BMC: How is the intervention being rolled out?
MN: We’re doing a couple of things. Registered nurses recently received approval to go out in the mobile unit without physicians so they’re administering flu vaccines and other needed vaccinations to our high-risk asthmatics and patients with sickle cell disease. They’re offering vaccines to patients’ siblings as well. Then, they do an asthma screening to see if the patient’s asthma is well-controlled. If it’s not, we have a system in place where a primary care provider will conduct a telehealth visit within 24-48 hours. At that time, the provider will do a more thorough assessment and provide further intervention or education. It’s not simply delivering a flu vaccine—it’s really part of comprehensive asthma management.
Mobile programming offers many possible interventions. Recently, we started doing active outreach to patients under five who had not come to our clinic in over 18 months. We figure they’re not coming in for a reason—maybe access is a problem, maybe transportation is a problem—these are families that could likely benefit from mobile services. We schedule these patients on days when a physician is on the ambulance so they can receive comprehensive services on the mobile unit. Along the way we’ll discover things like their insurance has lapsed so we developed a system to connect patients back to insurance. We’re out here assessing what the greatest needs are for community health. We are also focused on the health of families, which comes in the form of the packages prepared by the Project REACH [an outreach program which assesses patients’ needs and connects them to necessary resources] team because families are telling us they have many unmet material needs right now.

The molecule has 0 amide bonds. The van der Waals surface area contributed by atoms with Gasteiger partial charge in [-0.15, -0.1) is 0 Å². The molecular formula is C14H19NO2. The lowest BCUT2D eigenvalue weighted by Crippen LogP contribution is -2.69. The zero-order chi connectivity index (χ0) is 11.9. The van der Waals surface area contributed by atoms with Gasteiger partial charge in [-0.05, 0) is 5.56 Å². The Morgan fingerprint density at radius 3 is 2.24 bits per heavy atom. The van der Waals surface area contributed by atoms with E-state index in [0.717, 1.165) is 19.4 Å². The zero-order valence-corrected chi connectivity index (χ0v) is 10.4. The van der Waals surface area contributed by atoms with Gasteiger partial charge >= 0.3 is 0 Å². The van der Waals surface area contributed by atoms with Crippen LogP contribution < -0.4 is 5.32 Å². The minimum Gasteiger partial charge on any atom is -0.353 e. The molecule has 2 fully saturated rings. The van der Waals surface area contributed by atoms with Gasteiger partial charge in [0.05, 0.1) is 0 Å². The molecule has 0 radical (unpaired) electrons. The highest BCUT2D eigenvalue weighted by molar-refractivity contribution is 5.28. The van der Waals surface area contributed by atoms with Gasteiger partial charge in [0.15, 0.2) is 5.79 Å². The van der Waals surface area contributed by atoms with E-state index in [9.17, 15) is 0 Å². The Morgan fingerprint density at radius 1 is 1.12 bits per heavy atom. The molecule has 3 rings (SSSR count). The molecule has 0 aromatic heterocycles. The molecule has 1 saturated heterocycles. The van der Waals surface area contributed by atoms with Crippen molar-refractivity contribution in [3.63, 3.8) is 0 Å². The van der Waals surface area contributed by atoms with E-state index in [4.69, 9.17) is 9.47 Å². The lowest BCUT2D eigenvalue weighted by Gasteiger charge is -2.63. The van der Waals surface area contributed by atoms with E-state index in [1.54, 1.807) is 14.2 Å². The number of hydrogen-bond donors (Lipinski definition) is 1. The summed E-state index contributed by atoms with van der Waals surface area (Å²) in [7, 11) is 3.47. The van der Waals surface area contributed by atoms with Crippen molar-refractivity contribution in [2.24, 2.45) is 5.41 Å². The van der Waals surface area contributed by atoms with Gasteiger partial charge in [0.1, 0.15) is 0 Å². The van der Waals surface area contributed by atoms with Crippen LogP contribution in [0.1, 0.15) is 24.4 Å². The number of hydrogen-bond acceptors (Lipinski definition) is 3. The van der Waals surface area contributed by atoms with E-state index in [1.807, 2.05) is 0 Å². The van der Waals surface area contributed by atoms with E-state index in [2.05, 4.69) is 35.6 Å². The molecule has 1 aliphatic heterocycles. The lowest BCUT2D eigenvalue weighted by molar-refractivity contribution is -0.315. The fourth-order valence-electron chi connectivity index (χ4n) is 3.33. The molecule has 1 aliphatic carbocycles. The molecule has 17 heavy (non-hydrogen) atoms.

BMC: Why is mobile health so important for high-risk patients?
MN: Our general patient population and the communities we serve have been disproportionately burdened by COVID. You might have a very healthy baby that you’re going to see, but grandma’s there and grandma is medically complicated and at high-risk for complications from COVID. Even in taking care of that typical, healthy baby you’re protecting the grandmother [by doing the visit in the mobile unit instead of at the hospital.] In a way, you’re taking care of the whole family. So while I do think there’s an obvious role for reaching medically high risk patients with mobile health, because our patients come from families at high-risk for COVID complications, reaching out to even our healthiest patients is keeping families and the community safe.
BMC: What’s on the horizon for mobile programming?
MN: We hope to create a high-quality comprehensive program for dyadic care where mom and baby are seen multiple times during the first six weeks of life—a critical time where health disparities exist that could impact moms and babies long-term. There are several barriers to such care and mobile health programming helps eliminate them. For one, in order to come to the hospital for an appointment, a new mother must take her baby in a carrier on a couple of buses. She usually has to come in a few times, too. On top of that, the mother is supposed to be going back for her postpartum visits. However, 40 percent of our patients don’t come in for those postpartum visits. Moms are really good at taking care of their babies, but not always taking care of themselves.